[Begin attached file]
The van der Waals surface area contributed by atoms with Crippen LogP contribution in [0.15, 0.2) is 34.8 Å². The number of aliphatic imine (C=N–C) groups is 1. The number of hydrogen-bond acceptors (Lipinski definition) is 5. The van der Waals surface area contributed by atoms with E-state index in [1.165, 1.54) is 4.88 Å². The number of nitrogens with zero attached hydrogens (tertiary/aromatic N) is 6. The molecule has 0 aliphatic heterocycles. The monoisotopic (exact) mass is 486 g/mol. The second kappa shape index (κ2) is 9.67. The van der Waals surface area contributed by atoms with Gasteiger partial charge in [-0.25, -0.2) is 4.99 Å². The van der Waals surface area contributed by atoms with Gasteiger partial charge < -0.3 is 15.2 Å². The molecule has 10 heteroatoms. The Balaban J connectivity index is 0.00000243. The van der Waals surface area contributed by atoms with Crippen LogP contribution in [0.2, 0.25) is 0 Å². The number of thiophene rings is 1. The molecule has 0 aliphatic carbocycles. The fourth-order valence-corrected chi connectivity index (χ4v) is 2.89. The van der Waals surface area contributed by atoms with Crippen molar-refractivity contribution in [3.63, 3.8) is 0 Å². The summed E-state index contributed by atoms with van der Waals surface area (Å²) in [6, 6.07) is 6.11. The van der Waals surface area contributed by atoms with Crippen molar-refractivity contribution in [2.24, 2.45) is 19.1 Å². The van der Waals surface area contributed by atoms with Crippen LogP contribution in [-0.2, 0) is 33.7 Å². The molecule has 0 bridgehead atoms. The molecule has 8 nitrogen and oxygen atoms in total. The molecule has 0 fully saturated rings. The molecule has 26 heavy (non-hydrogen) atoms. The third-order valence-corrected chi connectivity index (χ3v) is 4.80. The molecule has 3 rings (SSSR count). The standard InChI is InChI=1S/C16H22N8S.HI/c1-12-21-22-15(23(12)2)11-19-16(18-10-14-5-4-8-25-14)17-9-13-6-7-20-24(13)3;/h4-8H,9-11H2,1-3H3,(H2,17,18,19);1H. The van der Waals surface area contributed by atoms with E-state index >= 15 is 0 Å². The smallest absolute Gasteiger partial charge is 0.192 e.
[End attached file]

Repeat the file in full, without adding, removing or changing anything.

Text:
The van der Waals surface area contributed by atoms with Crippen LogP contribution in [0.15, 0.2) is 34.8 Å². The number of aliphatic imine (C=N–C) groups is 1. The number of hydrogen-bond acceptors (Lipinski definition) is 5. The van der Waals surface area contributed by atoms with E-state index in [1.165, 1.54) is 4.88 Å². The number of nitrogens with zero attached hydrogens (tertiary/aromatic N) is 6. The molecule has 0 aliphatic heterocycles. The monoisotopic (exact) mass is 486 g/mol. The second kappa shape index (κ2) is 9.67. The van der Waals surface area contributed by atoms with Gasteiger partial charge in [-0.25, -0.2) is 4.99 Å². The van der Waals surface area contributed by atoms with Gasteiger partial charge < -0.3 is 15.2 Å². The molecule has 10 heteroatoms. The Balaban J connectivity index is 0.00000243. The van der Waals surface area contributed by atoms with Crippen LogP contribution in [0.2, 0.25) is 0 Å². The number of thiophene rings is 1. The molecule has 0 aliphatic carbocycles. The fourth-order valence-corrected chi connectivity index (χ4v) is 2.89. The van der Waals surface area contributed by atoms with Crippen molar-refractivity contribution in [3.63, 3.8) is 0 Å². The summed E-state index contributed by atoms with van der Waals surface area (Å²) in [6, 6.07) is 6.11. The van der Waals surface area contributed by atoms with Crippen molar-refractivity contribution in [2.24, 2.45) is 19.1 Å². The van der Waals surface area contributed by atoms with Crippen LogP contribution in [-0.2, 0) is 33.7 Å². The molecule has 0 bridgehead atoms. The molecule has 8 nitrogen and oxygen atoms in total. The molecule has 0 fully saturated rings. The molecule has 26 heavy (non-hydrogen) atoms. The third-order valence-corrected chi connectivity index (χ3v) is 4.80. The molecule has 3 rings (SSSR count). The standard InChI is InChI=1S/C16H22N8S.HI/c1-12-21-22-15(23(12)2)11-19-16(18-10-14-5-4-8-25-14)17-9-13-6-7-20-24(13)3;/h4-8H,9-11H2,1-3H3,(H2,17,18,19);1H. The van der Waals surface area contributed by atoms with E-state index >= 15 is 0 Å². The smallest absolute Gasteiger partial charge is 0.192 e.